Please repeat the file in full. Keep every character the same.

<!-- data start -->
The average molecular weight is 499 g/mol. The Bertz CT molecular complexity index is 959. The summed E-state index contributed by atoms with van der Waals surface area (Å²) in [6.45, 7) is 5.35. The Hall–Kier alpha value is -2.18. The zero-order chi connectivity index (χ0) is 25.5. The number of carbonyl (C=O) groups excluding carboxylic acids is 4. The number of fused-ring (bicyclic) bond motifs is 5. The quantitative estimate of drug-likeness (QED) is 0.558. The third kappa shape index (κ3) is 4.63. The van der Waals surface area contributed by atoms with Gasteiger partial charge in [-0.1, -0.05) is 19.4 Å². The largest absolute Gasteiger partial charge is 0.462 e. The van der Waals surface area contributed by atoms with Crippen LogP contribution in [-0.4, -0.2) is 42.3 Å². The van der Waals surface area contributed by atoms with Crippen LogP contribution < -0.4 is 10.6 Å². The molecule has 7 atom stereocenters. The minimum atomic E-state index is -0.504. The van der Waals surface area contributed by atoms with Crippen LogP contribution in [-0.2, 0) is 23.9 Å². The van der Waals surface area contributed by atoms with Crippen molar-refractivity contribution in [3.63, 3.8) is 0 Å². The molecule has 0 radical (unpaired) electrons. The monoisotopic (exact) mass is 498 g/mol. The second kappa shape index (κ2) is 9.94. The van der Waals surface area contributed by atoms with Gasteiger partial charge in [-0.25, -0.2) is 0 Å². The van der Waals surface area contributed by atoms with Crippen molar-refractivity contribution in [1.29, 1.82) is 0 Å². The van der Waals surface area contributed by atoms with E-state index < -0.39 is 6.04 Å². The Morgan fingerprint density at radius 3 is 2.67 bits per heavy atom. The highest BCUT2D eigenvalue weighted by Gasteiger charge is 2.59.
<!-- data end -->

The average molecular weight is 499 g/mol. The Bertz CT molecular complexity index is 959. The summed E-state index contributed by atoms with van der Waals surface area (Å²) in [6.45, 7) is 5.35. The Hall–Kier alpha value is -2.18. The zero-order chi connectivity index (χ0) is 25.5. The number of carbonyl (C=O) groups excluding carboxylic acids is 4. The number of fused-ring (bicyclic) bond motifs is 5. The quantitative estimate of drug-likeness (QED) is 0.558. The third kappa shape index (κ3) is 4.63. The van der Waals surface area contributed by atoms with Gasteiger partial charge in [-0.1, -0.05) is 19.4 Å². The largest absolute Gasteiger partial charge is 0.462 e. The van der Waals surface area contributed by atoms with Crippen LogP contribution in [-0.4, -0.2) is 42.3 Å². The van der Waals surface area contributed by atoms with Crippen LogP contribution < -0.4 is 10.6 Å². The molecule has 7 atom stereocenters. The minimum atomic E-state index is -0.504. The van der Waals surface area contributed by atoms with Crippen LogP contribution in [-0.2, 0) is 23.9 Å². The van der Waals surface area contributed by atoms with Crippen molar-refractivity contribution in [3.63, 3.8) is 0 Å². The molecule has 0 radical (unpaired) electrons. The monoisotopic (exact) mass is 498 g/mol. The second kappa shape index (κ2) is 9.94. The van der Waals surface area contributed by atoms with Gasteiger partial charge in [-0.25, -0.2) is 0 Å². The van der Waals surface area contributed by atoms with Crippen molar-refractivity contribution in [1.29, 1.82) is 0 Å². The van der Waals surface area contributed by atoms with E-state index < -0.39 is 6.04 Å². The Morgan fingerprint density at radius 3 is 2.67 bits per heavy atom. The highest BCUT2D eigenvalue weighted by Gasteiger charge is 2.59.